State Leaders Working To Attract More Teachers To N.C.
Posted September 20, 2005
RALEIGH, N.C. — A compromise is in the works to attract more teachers to the state of North Carolina.
WRAL has learned lawmakers and state education officials will discuss an alternative to a bill opposed by Governor Mike Easley.
Easley is threatening to veto a measure that would drop the requirement that out-of-state teachers take and pass North Carolina's certification exam. Those teachers waived from taking the exam must have been teaching for at least three years and must be certified by another state
School leaders across the state believe North Carolina's Praxis exam is keeping many teachers from coming to the state because teachers earn only a fraction of their potential until they take and pass the exam.
Sylvia Brodnax is a case in point. She's certified by the state of Virginia, but she wanted to move back to Henderson, in Vance County, where she grew up.
Now she earns a lot less as a teacher this year at Eaton Johnson Middle School.
"I took a tremendous cut," she said.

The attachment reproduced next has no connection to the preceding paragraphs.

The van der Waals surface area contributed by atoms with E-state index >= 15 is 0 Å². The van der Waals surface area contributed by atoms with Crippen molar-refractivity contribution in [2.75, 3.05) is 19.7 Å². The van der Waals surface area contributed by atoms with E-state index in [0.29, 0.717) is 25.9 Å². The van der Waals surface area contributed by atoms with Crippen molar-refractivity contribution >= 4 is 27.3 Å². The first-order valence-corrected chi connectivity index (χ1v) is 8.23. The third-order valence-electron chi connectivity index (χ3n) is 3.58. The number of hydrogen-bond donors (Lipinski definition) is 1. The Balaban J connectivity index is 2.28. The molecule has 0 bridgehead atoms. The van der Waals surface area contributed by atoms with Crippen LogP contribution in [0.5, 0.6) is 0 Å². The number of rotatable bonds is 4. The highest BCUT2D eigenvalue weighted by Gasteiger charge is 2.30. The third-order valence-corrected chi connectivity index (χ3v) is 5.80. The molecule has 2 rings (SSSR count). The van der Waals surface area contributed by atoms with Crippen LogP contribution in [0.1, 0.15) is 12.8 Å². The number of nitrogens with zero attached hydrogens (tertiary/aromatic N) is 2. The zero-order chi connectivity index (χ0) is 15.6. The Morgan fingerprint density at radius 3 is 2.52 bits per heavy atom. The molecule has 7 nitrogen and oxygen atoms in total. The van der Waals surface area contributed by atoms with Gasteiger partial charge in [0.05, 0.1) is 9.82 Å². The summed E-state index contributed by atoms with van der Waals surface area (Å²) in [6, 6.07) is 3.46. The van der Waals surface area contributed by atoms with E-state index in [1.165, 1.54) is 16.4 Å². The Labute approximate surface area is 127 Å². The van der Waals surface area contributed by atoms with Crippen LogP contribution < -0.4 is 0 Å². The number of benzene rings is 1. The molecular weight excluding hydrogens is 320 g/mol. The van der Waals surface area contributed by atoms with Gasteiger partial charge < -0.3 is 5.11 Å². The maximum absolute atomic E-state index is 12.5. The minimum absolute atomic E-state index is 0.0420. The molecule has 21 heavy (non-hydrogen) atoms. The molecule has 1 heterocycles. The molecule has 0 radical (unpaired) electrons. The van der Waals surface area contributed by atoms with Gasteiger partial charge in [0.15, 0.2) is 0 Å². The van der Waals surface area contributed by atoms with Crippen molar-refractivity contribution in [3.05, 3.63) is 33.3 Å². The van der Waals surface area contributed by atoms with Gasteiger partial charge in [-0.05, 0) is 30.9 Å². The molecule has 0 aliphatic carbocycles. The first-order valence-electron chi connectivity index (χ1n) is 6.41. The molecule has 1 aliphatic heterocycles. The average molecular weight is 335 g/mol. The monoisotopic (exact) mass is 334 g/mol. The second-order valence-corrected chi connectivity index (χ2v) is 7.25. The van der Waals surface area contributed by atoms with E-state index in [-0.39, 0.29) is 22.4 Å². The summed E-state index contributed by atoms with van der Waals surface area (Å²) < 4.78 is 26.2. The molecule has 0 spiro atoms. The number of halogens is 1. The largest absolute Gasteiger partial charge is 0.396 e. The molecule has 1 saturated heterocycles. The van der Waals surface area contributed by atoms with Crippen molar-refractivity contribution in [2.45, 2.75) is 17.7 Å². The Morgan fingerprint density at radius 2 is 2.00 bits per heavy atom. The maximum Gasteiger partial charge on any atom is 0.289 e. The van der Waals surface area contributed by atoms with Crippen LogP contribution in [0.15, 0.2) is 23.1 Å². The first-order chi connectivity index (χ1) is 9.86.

Norman Shearin, superintendent of Vance County Schools, said there are many out-of-state teachers who are equally qualified.
"What we're doing is accepting what the standards are in Virginia, Tennessee or South Carolina. They're not that much different," he said.
Although the state needs 9,000 new teachers each year, Governor Easley doesn't see it that way.
"You know how concerned I am about lowering standards," he said.
Easley said he's hoping lawmakers and state education officials will come up with a compromise.
One proposal being considered would allow reciprocity with teachers only from bordering states.
Lawmakers said the State Board of Education could do that, even if the bill is vetoed.
Easley must veto the measure by October 2nd or it will automatically become law.